Korean Watchdog Orders 12 Cryptocurrency Exchanges To Revise Customer ContractsApril 4, 2018 5:57 pm
A dozen domestic cryptocurrency exchanges were ordered to revise their adhesion contracts by South Korea’s corporate watchdog to provide better protection to consumers, Cryptocoinsnews reported.
Yonhap news reports South Korea’s Fair Trade Commission (FTC) has demanded 12 cryptocurrency exchanges tear up their existing adhesion contracts that customers are mandated to sign while registering with the exchange operators.
Adhesion contracts are commonly known as ‘boilerplate’ contracts, the report said, where the weaker party has little choice in ‘take it or leave it’ agreement drafted by the business.
Commonly used in leases, insurance and mortgages, adhesion contracts, Korea’s FTC says, fail to provide adequate protection to customers enrolled in cryptocurrency exchanges, Cryptocoinsnews reported.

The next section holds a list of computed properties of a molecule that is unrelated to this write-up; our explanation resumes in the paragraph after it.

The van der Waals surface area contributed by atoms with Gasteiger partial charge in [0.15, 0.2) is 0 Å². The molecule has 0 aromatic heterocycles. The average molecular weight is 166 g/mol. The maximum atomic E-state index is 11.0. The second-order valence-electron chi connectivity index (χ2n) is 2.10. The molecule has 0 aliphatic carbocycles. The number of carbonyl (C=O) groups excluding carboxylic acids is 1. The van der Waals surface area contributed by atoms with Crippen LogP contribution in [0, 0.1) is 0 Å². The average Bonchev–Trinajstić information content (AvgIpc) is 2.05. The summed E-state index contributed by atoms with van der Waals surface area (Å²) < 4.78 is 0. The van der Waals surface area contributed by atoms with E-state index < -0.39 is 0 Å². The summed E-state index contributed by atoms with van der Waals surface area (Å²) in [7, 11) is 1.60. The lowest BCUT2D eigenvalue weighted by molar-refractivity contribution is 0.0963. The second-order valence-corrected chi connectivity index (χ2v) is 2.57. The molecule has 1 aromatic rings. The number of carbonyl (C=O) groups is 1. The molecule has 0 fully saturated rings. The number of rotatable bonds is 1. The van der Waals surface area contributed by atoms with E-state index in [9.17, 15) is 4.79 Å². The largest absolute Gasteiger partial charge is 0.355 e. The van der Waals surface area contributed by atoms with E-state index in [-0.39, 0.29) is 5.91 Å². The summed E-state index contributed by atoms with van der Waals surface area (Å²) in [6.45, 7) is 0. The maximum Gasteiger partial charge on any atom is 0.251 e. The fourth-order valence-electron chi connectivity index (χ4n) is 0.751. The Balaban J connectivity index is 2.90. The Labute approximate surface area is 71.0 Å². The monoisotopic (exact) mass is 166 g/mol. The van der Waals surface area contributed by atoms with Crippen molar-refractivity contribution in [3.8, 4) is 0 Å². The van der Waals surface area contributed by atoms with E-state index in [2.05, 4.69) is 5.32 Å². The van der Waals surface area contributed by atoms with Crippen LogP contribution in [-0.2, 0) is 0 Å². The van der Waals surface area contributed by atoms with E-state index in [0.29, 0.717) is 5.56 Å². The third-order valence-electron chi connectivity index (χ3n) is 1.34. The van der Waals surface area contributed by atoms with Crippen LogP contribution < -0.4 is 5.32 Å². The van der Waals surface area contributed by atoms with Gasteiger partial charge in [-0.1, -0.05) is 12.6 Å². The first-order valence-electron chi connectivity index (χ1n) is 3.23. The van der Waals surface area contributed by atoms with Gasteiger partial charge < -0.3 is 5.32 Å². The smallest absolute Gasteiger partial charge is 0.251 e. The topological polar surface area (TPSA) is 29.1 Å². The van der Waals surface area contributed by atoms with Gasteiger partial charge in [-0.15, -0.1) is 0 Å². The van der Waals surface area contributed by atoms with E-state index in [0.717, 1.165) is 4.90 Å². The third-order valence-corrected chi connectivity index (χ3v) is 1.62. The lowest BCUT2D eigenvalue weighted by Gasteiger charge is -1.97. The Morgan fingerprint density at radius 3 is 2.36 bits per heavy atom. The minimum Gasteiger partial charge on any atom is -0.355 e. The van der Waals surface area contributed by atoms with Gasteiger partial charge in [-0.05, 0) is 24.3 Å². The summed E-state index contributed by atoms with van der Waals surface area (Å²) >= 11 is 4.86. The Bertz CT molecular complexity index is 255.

The FTC, which also serves as the economic competition regulator, said current customer contracts from exchange operators ‘unfairly’ keeps users from withdrawing their deposits, the report said.
The regulator went so far as to claim current practices among crypto exchanges force users to shoulder any and all financial losses when ending their membership with exchanges, the report said.
Prior to the announcement, authority chairman Kim Sang-Joo called for a nuanced regulatory approach toward the domestic cryptocurrency space in mid-January 2018, the report said. Speculation of a possible ban on all cryptocurrency trading was rife at the time after Korea’s justice ministry confirmed it was preparing legislation to do just that along with a complete shutdown of domestic cryptocurrency exchanges, Cryptocoinsnews reported. The intended measure triggered a fierce public backlash that eventually led to Korea’s president releasing a statement to cool fears of a ban.
“[Shutting down cryptocurrency exchanges] is not realistically possible,” FTC chairman Kim said at the time. “Based on electronic commerce law, the government does not have the authority to close down cryptocurrency trading platforms.”
Korean authorities subsequently moved to curb anonymous trading of cryptocurrencies among domestic exchanges on Jan. 30.
– WN.com, Jack Durschlag